Choosing eco friendly fashion means your clothing choices won’t hurt the earth
One of the hottest trends in the world of style is eco friendly or natural fiber clothing. But there is a perception among many that eco friendly translates into shapeless, scratchy and unattractive. Thanks to some incredible young stylists, the fashion industry is working hard to overcome that image and bring us great looks in eco friendly materials.
But let’s take a step back. What separates eco fashion from ordinary clothing? There are a few elements that make a great outfit into an eco-friendly one:
Clothing made from all or mostly all organic materials is usually said to be an eco fashion. The style of clothing made from these organic fabric clothing can range from sleepwear, outdoor apparel and activewear to the latest in haute couture.
Choosing materials not treated with pesticides and herbicides clearly benefits the earth. But it may also help the wearer as well. There is a growing body of evidence that traces of the chemicals used in growing cotton and other materials may remain in the fibers. These traces could be absorbed through the skin of the wearer, especially if they sweat. The effects of this exposure are not known, but choosing organic materials means you have one less worry.
Even if the material used in a garment is not organic, it may be a sustainable material. That means it’s produced from a crop that can be replanted and regrown without damaging the eco system. Cotton or hemp grown in an environmentally friendly way, even if some chemicals are used, would qualify as sustainable. Some silk production is also sustainable, if the worms are fed in an environmentally nondestructive way.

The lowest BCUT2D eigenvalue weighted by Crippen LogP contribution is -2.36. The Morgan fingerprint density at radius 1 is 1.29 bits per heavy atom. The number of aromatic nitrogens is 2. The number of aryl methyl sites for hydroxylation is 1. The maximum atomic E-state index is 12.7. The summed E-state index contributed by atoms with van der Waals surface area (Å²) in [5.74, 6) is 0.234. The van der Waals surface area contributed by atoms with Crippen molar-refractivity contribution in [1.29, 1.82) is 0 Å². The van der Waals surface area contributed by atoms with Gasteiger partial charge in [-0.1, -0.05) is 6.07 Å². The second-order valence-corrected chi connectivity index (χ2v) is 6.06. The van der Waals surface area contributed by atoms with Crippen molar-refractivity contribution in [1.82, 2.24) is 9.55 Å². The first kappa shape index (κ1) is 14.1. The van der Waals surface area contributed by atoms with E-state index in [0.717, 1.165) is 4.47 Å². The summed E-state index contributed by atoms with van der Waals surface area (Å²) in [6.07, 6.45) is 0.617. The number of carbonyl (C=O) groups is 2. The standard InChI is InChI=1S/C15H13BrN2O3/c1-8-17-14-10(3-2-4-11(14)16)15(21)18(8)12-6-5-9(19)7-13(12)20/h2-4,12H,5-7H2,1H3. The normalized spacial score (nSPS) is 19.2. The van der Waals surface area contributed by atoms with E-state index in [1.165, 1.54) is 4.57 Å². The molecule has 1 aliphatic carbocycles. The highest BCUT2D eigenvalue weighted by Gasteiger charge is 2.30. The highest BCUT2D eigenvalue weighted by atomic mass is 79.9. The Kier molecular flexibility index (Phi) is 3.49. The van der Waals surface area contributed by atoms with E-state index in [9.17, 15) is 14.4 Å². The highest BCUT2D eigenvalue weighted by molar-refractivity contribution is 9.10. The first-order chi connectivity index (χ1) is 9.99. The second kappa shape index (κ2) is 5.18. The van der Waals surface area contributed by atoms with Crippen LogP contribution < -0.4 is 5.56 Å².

Other examples of sustainable, eco-friendly fabrics might include animal based choices like wool, alpaca and cashmere. Unlike leather and suede, the animals need not be harmed in gathering the fibers.
Healthy, plant-based dyes
Even organic materials can become less eco-friendly if the dyes used are synthetic, heavy metal based or otherwise dangerous to the workers who make the clothing, the earth or the wearer. Choosing clothing dyed with healthy, natural plant-based dyes means less irritation for the consumer and less toxic exposure for the clothing makers and the earth.
Free trade practices
Another element of eco fashion has to do with the way the clothing is manufactured and sold. If the employees making the clothing are not paid a livable wage, or if the working conditions are substandard and hazardous, the clothing fails the free trade practices test. That means otherwise good clothing made from natural or even organic fabrics might not be a true eco fashion if the workers are children or if adult workers are paid only pennies for their labor.
Giving back to the community
A final test of true eco fashion is whether the company is giving back to the community. Are they setting aside a certain portion of their profits for charities or environmental action? Are they working to improve the lives of so-called Third World employees making the garments? Are they planting trees for catalogs or supporting local (or remote) schools? One of the tenents of the eco lifestyle is recognizing the interconnectedness of the earth and its people, and sharing the bounty with those in need.
Why eco fashion?
One of the positive side effects of the current recession has been a growing awareness of limited natural resources. People are more anxious than ever to reduce their carbon footprint and protect the earth. Eco fashion is just one expression of that shift.
Fortunately for all of us, designers have also taken note of this trend and are creating stunning couture and off the rack styles using organic and sustainable materials, natural dyes and other eco-friendly touches like recycled metal accents. And manufacturers are taking a second look at factories and jobbers who violate basic fair trade practices.
The result is a better earth — and a prettier closet — for all of us!